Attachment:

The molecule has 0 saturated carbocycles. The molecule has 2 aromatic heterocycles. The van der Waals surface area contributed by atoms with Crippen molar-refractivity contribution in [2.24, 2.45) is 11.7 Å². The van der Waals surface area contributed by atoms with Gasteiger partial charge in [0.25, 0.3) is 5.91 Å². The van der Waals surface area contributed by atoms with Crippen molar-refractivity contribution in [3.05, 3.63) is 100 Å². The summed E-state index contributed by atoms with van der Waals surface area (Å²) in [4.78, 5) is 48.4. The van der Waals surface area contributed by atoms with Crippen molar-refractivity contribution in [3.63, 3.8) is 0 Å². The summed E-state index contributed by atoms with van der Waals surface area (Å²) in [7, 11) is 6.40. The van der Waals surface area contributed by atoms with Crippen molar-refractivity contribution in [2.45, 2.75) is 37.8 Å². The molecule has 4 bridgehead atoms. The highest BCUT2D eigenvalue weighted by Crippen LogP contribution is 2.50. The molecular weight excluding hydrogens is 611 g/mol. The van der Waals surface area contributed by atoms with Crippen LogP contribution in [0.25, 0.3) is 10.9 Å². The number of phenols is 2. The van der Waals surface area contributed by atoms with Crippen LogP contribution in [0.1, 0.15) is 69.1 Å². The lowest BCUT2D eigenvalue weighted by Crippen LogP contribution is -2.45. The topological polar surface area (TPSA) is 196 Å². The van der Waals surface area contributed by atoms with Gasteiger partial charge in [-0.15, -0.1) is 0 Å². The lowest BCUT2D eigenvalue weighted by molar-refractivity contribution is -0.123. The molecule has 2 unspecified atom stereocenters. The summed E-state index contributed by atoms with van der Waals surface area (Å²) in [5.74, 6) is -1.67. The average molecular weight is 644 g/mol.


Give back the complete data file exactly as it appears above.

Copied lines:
The molecule has 0 saturated carbocycles. The molecule has 2 aromatic heterocycles. The van der Waals surface area contributed by atoms with Crippen molar-refractivity contribution in [2.24, 2.45) is 11.7 Å². The van der Waals surface area contributed by atoms with Gasteiger partial charge in [0.25, 0.3) is 5.91 Å². The van der Waals surface area contributed by atoms with Crippen molar-refractivity contribution in [3.05, 3.63) is 100 Å². The summed E-state index contributed by atoms with van der Waals surface area (Å²) in [4.78, 5) is 48.4. The van der Waals surface area contributed by atoms with Crippen molar-refractivity contribution in [3.63, 3.8) is 0 Å². The summed E-state index contributed by atoms with van der Waals surface area (Å²) in [7, 11) is 6.40. The van der Waals surface area contributed by atoms with Crippen molar-refractivity contribution in [2.45, 2.75) is 37.8 Å². The molecule has 4 bridgehead atoms. The highest BCUT2D eigenvalue weighted by Crippen LogP contribution is 2.50. The molecular weight excluding hydrogens is 611 g/mol. The van der Waals surface area contributed by atoms with Crippen LogP contribution in [0.25, 0.3) is 10.9 Å². The number of phenols is 2. The van der Waals surface area contributed by atoms with Crippen LogP contribution in [0.1, 0.15) is 69.1 Å². The lowest BCUT2D eigenvalue weighted by Crippen LogP contribution is -2.45. The topological polar surface area (TPSA) is 196 Å². The van der Waals surface area contributed by atoms with Gasteiger partial charge in [-0.15, -0.1) is 0 Å². The lowest BCUT2D eigenvalue weighted by molar-refractivity contribution is -0.123. The molecule has 2 unspecified atom stereocenters. The summed E-state index contributed by atoms with van der Waals surface area (Å²) in [5.74, 6) is -1.67. The average molecular weight is 644 g/mol.